If you interview during a period of self-doubt, you will instill little faith in your abilities. Likewise, if you walk into an interview perceiving the interviewer as an adversary, he or she will sense your antagonism and act accordingly. Consider yourself screened out. The same is true in negotiating. If you expect the person to turn down your counteroffer rather than attempt to find a win-win solution, you will be turned down and both of you will lose.

None of us can change over night, but our brains have plasticity, so we can exercise our brains into condition to do amazing things.  This explains a lot of the stories of people who have accomplished what many thought impossible. It requires practice and determination, just like training for a physical feat. You must have patience and forgiveness for yourself if you fall short and reward yourself for your efforts and progress.

Disclaimer: I am not qualified to give psychological advice and I am also prone to negative thinking and I face difficulties in reversing that thinking. However, over the past eight years, I have avidly studied human performance optimization, quantum physics, and neuroscience. I have invested well over 10,000 hours in this study, and have become much more adept at minimizing the friction that negative, self-limiting thoughts cause. I see and experience, so I believe in acknowledging, confronting, releasing, and replacing these thoughts with ones that produce the good results you hope your actions will have.

For instance, being self-employed brings with it many moments of uncertainty. I know I am in the profession that I was made for, however, finding the balance between investing in projects and products, and generating revenue and cash flow has been tricky, especially over these past four years as I build a mobile app and other low-price point job search tools and products. Once I made up my mind that I wanted to generate a regular, predictable income, and took inspired action, I not only generated multiple opportunities, but I also had several come out of the blue, and ultimately accepted a position that aligned me with a highly reputable, quality-focused outplacement provider (CCI Consulting) that enables me to do exactly what I love to do with as much flexibility as I want.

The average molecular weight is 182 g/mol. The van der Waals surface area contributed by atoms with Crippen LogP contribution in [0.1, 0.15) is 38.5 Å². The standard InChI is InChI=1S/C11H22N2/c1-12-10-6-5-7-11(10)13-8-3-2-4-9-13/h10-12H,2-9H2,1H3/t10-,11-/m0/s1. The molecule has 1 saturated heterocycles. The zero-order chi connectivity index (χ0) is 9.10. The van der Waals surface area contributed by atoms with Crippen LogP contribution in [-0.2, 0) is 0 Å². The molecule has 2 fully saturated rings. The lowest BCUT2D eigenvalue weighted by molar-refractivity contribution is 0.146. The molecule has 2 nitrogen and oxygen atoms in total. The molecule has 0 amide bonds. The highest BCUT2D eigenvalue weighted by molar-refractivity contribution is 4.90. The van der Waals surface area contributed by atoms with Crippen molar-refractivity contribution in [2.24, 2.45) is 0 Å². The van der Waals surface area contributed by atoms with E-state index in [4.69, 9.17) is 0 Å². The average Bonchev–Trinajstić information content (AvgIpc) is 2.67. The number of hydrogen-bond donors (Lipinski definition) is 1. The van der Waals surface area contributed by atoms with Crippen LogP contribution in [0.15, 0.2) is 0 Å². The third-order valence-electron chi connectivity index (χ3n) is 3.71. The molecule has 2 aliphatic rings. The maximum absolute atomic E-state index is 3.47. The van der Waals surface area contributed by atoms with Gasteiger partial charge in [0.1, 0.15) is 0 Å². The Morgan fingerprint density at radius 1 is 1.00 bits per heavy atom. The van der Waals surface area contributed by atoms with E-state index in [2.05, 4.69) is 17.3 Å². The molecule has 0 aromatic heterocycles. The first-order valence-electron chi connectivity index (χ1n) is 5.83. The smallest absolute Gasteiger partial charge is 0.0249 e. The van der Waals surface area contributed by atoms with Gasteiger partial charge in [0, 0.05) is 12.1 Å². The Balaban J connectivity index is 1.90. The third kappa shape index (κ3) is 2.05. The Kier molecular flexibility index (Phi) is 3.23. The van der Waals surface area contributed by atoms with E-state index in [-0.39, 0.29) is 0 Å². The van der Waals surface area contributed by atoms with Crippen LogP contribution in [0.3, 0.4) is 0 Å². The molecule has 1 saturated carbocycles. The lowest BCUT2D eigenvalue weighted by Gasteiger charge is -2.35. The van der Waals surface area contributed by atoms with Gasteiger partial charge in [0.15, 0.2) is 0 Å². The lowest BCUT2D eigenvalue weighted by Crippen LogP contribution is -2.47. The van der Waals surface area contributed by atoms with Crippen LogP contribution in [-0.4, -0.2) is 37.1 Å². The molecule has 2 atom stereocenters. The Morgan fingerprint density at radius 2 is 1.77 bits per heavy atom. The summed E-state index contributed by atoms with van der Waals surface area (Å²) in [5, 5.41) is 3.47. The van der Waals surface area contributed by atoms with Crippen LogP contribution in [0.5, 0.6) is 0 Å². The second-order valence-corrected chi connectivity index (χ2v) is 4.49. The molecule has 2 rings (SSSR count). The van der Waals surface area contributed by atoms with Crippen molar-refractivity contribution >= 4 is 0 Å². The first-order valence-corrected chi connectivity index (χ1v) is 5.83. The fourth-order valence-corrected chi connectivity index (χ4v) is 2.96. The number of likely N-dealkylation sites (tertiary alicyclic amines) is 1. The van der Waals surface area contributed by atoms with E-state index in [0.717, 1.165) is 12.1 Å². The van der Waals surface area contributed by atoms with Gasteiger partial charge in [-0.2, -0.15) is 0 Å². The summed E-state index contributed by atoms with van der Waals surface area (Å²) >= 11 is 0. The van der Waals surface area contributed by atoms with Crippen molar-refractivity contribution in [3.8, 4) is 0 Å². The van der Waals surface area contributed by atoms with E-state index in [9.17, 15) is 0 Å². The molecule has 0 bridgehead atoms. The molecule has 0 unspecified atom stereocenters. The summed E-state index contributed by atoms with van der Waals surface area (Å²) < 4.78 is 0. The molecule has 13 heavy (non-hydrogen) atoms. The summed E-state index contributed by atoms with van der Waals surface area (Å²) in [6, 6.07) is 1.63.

Meditation, prayer, writing, yoga, fitness, hiking/biking, and eating well have done wonders for my self-awareness and self-esteem. In addition, below are some resources that you can investigate on Amazon.com and there are even some free audio versions of the books on YouTube. Many of these can be found on CD or DVD:

7 Habits of Highly Effective People, by Stephen Covey

The Miracle Morning, by Hal Elrod

Think and Grow Rich, by Napoleon Hill

The 8th Habit, by Stephen Covey

The Road Less Traveled, by M. Scott Peck, M.D.

How Full Is Your Bucket?, by Tom Rath and Donald O. Clifton, Ph.D.

The Brain That Changes Itself, by Norman Doidge

Radical Careering, by Sally Hogshead

Secrets of the Hidden Job Market, by Janet White

The Secret, by Rhonda Byrne

The Science of Getting Rich, by Wallace D. Wattles

Having It All, by John Assaraf

The Laws of Spirit, by Dan Millman

If you are like me, a questioner, according to Gretchen Rubin’s Four Tendencies, you need to understand the science behind why investing time on your thoughts impacts your reality before you take any action. Here are some great books on that:

How Enlightenment Changes Your Brain: The New Science of Transformation, by Andrew Newberg and Mark Robert Waldman

The Biology of Belief, by Dr.Bruce Lipton

The Field, by Lynn McTaggart

The Intention Experiment (Read The Field first), by Lynn McTaggart

Being positive vs. thinking positive does not mean that you will suddenly become a perfect person; we are all still human. It means that you will have greater awareness when your thoughts are not serving you, and you will have tools to change their impact so that you will see better results more of the time.

 

This sounds like therapy, but I liken it to coaching because it is not as much about validation as it is about accountability. It is nice to understand how we became the way we are, but it is much more critical to our happiness to be empowered to change ourselves and our world.

 

Create Your Best Year Yet, Part 2

Goal Setting by Angie Torres of Flickr

Goal Setting by Angie Torres of Flickr

Do you feel as if you lived up to your potential during the last year? Are you still playing catch-up from the hits you took during the economic slump? Are you ready to make big changes in your professional life? Your previous year may not have been the best in terms of job success, but now is your chance to make a rebound and create the breakthroughs you desire. You are no longer bound by the shortcomings of the previous year. New job search adventures that enable you to put your life on an upward track await you. Now is the time to create your best year yet!